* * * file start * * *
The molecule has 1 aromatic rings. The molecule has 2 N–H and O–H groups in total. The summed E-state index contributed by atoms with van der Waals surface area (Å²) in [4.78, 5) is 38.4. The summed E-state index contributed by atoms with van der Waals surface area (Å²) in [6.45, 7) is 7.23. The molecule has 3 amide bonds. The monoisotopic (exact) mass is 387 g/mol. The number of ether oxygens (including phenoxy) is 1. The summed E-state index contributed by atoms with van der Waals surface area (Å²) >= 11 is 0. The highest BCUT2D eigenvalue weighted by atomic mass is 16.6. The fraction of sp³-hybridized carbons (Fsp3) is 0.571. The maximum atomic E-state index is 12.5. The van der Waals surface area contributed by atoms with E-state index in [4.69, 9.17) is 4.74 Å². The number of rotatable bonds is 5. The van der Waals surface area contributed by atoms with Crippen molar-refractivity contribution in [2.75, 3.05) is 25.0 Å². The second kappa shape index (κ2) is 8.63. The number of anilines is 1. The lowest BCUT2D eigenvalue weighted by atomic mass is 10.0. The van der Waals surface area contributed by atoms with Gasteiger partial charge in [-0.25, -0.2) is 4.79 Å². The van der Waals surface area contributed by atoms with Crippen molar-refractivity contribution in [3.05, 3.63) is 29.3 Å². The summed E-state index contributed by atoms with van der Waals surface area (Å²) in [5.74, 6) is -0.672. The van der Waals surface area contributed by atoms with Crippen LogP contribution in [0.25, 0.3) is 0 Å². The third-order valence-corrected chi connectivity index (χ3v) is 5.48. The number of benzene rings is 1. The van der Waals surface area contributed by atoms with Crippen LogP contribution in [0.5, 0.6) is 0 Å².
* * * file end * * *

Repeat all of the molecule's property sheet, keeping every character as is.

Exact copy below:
The molecule has 1 aromatic rings. The molecule has 2 N–H and O–H groups in total. The summed E-state index contributed by atoms with van der Waals surface area (Å²) in [4.78, 5) is 38.4. The summed E-state index contributed by atoms with van der Waals surface area (Å²) in [6.45, 7) is 7.23. The molecule has 3 amide bonds. The monoisotopic (exact) mass is 387 g/mol. The number of ether oxygens (including phenoxy) is 1. The summed E-state index contributed by atoms with van der Waals surface area (Å²) >= 11 is 0. The highest BCUT2D eigenvalue weighted by atomic mass is 16.6. The fraction of sp³-hybridized carbons (Fsp3) is 0.571. The maximum atomic E-state index is 12.5. The van der Waals surface area contributed by atoms with E-state index in [4.69, 9.17) is 4.74 Å². The number of rotatable bonds is 5. The van der Waals surface area contributed by atoms with Crippen molar-refractivity contribution in [2.75, 3.05) is 25.0 Å². The second kappa shape index (κ2) is 8.63. The number of anilines is 1. The lowest BCUT2D eigenvalue weighted by atomic mass is 10.0. The van der Waals surface area contributed by atoms with Gasteiger partial charge in [-0.25, -0.2) is 4.79 Å². The van der Waals surface area contributed by atoms with Crippen molar-refractivity contribution in [3.05, 3.63) is 29.3 Å². The summed E-state index contributed by atoms with van der Waals surface area (Å²) in [5.74, 6) is -0.672. The van der Waals surface area contributed by atoms with Crippen LogP contribution in [0.25, 0.3) is 0 Å². The third-order valence-corrected chi connectivity index (χ3v) is 5.48. The number of benzene rings is 1. The van der Waals surface area contributed by atoms with Crippen LogP contribution in [0.5, 0.6) is 0 Å².